News / USA

US Presbyterian Church Considers Sanctions Against Israel

US Presbyterian Church Considers Sanctions Against Israeli
X
Jerome Socolovsky
June 16, 2014 11:19 PM
One of America’s oldest Protestant denominations is holding its biennial assembly this week, and high on the agenda is a proposal to divest from companies that do business with Israel. A vote on the measure is set for Friday. VOA religion correspondent Jerome Socolovsky reports that if approved, the Presbyterian Church USA would be the largest religious organization in the United States to impose sanctions on Israel.
— One of America’s oldest Protestant denominations is holding its biennial assembly this week, and high on the agenda is a proposal to divest from companies that do business with Israel.

If approved, the Presbyterian Church USA would be the largest religious organization in the country to impose sanctions on Israel.

During Sunday worship at the Western Presbyterian Church in Washington, interim pastor Beverly Dempsey offered a prayer for her Protestant denomination’s leaders gathering this week in Detroit.

“As the general assembly moves into full swing, there are many issues that threaten to tear the PCUSA apart,” she said from the pulpit.

“In the end, we may or may not wholeheartedly agree with the position that the denomination is taking on marriage equality, or divestment, or immigration reform, or the mandatory registration of guns, or any of the key issues of our day.”

Like many other mainline Protestant churches in America, this once influential denomination has been hemorrhaging members. It now has around 1.75 million. And, while the debates have divided those still in the pews, several proposals to sanction Israel for the lack of progress in the Middle East peace process may prove to be the most controversial.

One calls for Israel to be branded an “apartheid” state. Another calls for the church to withdraw investments from three U.S. companies whose products are used by the Israeli military in the occupied territories.  A similar measure came within a few votes of passing at the last assembly in 2012.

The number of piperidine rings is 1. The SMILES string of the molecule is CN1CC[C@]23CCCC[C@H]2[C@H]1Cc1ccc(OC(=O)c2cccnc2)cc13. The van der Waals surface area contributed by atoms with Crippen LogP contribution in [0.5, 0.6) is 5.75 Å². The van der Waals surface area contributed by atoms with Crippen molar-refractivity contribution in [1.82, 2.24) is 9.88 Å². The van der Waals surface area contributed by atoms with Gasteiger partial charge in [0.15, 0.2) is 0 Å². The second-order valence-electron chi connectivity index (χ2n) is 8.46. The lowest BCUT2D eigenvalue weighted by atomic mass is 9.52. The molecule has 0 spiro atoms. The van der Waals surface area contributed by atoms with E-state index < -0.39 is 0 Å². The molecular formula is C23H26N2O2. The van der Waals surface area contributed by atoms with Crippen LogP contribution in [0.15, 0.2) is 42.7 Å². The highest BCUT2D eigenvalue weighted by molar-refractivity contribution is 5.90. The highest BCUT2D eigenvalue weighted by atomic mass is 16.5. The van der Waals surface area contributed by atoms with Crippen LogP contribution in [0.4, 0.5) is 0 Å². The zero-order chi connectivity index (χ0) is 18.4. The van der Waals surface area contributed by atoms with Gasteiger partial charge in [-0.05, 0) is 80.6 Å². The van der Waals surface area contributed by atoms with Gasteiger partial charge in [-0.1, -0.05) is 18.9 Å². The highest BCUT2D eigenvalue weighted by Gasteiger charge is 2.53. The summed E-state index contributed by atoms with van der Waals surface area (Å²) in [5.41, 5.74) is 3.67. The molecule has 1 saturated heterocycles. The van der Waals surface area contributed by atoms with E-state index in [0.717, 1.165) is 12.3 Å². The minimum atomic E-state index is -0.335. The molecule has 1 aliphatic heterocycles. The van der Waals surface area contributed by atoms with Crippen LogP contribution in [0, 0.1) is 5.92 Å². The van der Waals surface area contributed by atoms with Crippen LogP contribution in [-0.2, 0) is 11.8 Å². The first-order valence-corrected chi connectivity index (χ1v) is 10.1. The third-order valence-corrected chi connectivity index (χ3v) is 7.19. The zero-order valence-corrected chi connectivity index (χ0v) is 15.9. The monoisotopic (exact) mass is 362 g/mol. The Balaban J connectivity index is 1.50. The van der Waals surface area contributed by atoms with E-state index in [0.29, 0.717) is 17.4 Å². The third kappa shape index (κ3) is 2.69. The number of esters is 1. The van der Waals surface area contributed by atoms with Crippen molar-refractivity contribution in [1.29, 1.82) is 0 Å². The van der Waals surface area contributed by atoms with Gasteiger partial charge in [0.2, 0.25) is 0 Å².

A vote on the divestment proposal is scheduled for later this week. If it goes through, it would be a major victory for the Boycott Divestment and Sanctions, or BDS, movement. The movement wants to isolate Israel with sanctions like those applied to apartheid-era South Africa.

Reverend Susan Wilder of the Presbyterian Israel/Palestine Mission Network, which has backed the divestment motion, says the aim is not to delegitimize Israel.

“But we do need to shine a spotlight on Israel’s-on bad policies,” she says. “This isn’t about good guys and bad guys, or being against Israel, or wanting to isolate Israel or even punish Israel, this is about wanting to shine a spotlight on actions that are harming everyone.”

She says she doesn’t want to “profit from someone else’s pain.”

“For us,” she adds, “this is a matter of living out our faith and it's a matter of our stewardship of our financial sources. It's a matter of getting our investments in line with our values.”

Earlier this year, the Israel/Palestine Mission Network published a congregational study guide called Zionism Unsettled. Critics say it demonizes Israel by calling Zionism a “false theology” and blames it for the entire Middle East conflict.

Rev. John Wimberly, retired pastor of Western Presbyterian Church, says Christians should think twice before imposing sanctions on Israel.

“There is a 2,000-year history of economic sanctions being used by Christians aimed at Jews and it's a bloody, nasty history and that is kind of my bottom line opposition right there,” says Wimberly, who is now on the steering committee for Presbyterians for Middle East Peace.